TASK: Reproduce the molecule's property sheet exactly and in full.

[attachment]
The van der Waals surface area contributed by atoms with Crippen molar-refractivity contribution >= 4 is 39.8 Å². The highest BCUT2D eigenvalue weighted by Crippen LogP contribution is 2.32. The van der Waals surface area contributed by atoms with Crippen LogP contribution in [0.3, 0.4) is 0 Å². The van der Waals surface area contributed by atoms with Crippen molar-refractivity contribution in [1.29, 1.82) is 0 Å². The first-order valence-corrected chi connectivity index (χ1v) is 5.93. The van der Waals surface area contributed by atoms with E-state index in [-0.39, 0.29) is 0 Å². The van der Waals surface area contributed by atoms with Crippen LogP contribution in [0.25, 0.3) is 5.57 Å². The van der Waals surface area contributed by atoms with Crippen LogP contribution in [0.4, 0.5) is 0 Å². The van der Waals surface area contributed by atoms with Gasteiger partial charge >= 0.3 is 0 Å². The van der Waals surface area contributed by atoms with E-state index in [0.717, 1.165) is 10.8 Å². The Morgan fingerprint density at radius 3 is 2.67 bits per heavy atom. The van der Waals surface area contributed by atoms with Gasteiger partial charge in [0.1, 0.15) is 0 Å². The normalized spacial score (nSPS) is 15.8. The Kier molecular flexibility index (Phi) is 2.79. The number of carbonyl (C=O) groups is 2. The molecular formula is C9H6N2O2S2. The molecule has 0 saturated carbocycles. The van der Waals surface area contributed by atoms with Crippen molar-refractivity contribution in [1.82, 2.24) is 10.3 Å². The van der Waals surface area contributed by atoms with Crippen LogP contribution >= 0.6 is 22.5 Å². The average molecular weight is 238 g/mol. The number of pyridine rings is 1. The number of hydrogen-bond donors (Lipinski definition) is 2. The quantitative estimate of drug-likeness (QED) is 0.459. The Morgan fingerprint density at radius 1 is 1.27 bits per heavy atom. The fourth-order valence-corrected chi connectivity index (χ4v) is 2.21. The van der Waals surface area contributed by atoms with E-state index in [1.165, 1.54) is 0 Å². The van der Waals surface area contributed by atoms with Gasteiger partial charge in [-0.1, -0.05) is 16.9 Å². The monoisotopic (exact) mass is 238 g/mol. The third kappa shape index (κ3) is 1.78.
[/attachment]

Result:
The van der Waals surface area contributed by atoms with Crippen molar-refractivity contribution >= 4 is 39.8 Å². The highest BCUT2D eigenvalue weighted by Crippen LogP contribution is 2.32. The van der Waals surface area contributed by atoms with Crippen LogP contribution in [0.3, 0.4) is 0 Å². The van der Waals surface area contributed by atoms with Crippen molar-refractivity contribution in [1.29, 1.82) is 0 Å². The first-order valence-corrected chi connectivity index (χ1v) is 5.93. The van der Waals surface area contributed by atoms with E-state index in [-0.39, 0.29) is 0 Å². The van der Waals surface area contributed by atoms with Crippen LogP contribution in [0.25, 0.3) is 5.57 Å². The van der Waals surface area contributed by atoms with Crippen LogP contribution in [0.4, 0.5) is 0 Å². The van der Waals surface area contributed by atoms with Gasteiger partial charge >= 0.3 is 0 Å². The van der Waals surface area contributed by atoms with E-state index in [0.717, 1.165) is 10.8 Å². The Morgan fingerprint density at radius 3 is 2.67 bits per heavy atom. The van der Waals surface area contributed by atoms with Gasteiger partial charge in [0.1, 0.15) is 0 Å². The normalized spacial score (nSPS) is 15.8. The Kier molecular flexibility index (Phi) is 2.79. The number of carbonyl (C=O) groups is 2. The molecular formula is C9H6N2O2S2. The molecule has 0 saturated carbocycles. The van der Waals surface area contributed by atoms with Crippen molar-refractivity contribution in [1.82, 2.24) is 10.3 Å². The van der Waals surface area contributed by atoms with Crippen LogP contribution >= 0.6 is 22.5 Å². The average molecular weight is 238 g/mol. The number of pyridine rings is 1. The number of hydrogen-bond donors (Lipinski definition) is 2. The quantitative estimate of drug-likeness (QED) is 0.459. The Morgan fingerprint density at radius 1 is 1.27 bits per heavy atom. The fourth-order valence-corrected chi connectivity index (χ4v) is 2.21. The van der Waals surface area contributed by atoms with E-state index in [1.165, 1.54) is 0 Å². The van der Waals surface area contributed by atoms with Gasteiger partial charge in [-0.1, -0.05) is 16.9 Å². The monoisotopic (exact) mass is 238 g/mol. The third kappa shape index (κ3) is 1.78.